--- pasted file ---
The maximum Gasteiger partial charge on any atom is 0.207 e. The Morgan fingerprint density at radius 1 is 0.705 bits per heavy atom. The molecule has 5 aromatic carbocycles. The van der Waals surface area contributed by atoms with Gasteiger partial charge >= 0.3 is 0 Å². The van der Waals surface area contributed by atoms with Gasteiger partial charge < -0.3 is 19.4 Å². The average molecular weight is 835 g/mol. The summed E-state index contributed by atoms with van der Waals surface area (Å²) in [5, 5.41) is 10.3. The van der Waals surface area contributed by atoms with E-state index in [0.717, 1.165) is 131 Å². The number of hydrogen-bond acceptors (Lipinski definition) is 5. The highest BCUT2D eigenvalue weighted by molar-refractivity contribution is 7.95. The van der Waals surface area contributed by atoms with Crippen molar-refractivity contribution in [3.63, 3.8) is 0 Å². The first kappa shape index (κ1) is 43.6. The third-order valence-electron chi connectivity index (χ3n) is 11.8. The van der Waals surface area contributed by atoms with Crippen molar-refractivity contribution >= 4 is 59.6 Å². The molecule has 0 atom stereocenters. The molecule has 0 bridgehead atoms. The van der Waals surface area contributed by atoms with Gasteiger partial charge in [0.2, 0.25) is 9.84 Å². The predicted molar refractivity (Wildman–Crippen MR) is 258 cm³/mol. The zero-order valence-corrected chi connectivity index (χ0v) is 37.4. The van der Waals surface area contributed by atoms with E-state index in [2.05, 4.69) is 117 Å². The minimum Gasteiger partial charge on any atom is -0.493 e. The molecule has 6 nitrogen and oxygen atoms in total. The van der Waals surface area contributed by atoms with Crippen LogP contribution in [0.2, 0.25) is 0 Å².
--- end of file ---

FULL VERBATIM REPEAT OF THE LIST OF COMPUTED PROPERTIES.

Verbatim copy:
The maximum Gasteiger partial charge on any atom is 0.207 e. The Morgan fingerprint density at radius 1 is 0.705 bits per heavy atom. The molecule has 5 aromatic carbocycles. The van der Waals surface area contributed by atoms with Gasteiger partial charge >= 0.3 is 0 Å². The van der Waals surface area contributed by atoms with Gasteiger partial charge < -0.3 is 19.4 Å². The average molecular weight is 835 g/mol. The summed E-state index contributed by atoms with van der Waals surface area (Å²) in [5, 5.41) is 10.3. The van der Waals surface area contributed by atoms with E-state index in [0.717, 1.165) is 131 Å². The number of hydrogen-bond acceptors (Lipinski definition) is 5. The highest BCUT2D eigenvalue weighted by molar-refractivity contribution is 7.95. The van der Waals surface area contributed by atoms with Crippen molar-refractivity contribution in [3.63, 3.8) is 0 Å². The first kappa shape index (κ1) is 43.6. The third-order valence-electron chi connectivity index (χ3n) is 11.8. The van der Waals surface area contributed by atoms with Crippen molar-refractivity contribution >= 4 is 59.6 Å². The molecule has 0 atom stereocenters. The molecule has 0 bridgehead atoms. The van der Waals surface area contributed by atoms with Gasteiger partial charge in [0.2, 0.25) is 9.84 Å². The predicted molar refractivity (Wildman–Crippen MR) is 258 cm³/mol. The zero-order valence-corrected chi connectivity index (χ0v) is 37.4. The van der Waals surface area contributed by atoms with E-state index in [2.05, 4.69) is 117 Å². The minimum Gasteiger partial charge on any atom is -0.493 e. The molecule has 6 nitrogen and oxygen atoms in total. The van der Waals surface area contributed by atoms with Crippen LogP contribution in [0.2, 0.25) is 0 Å².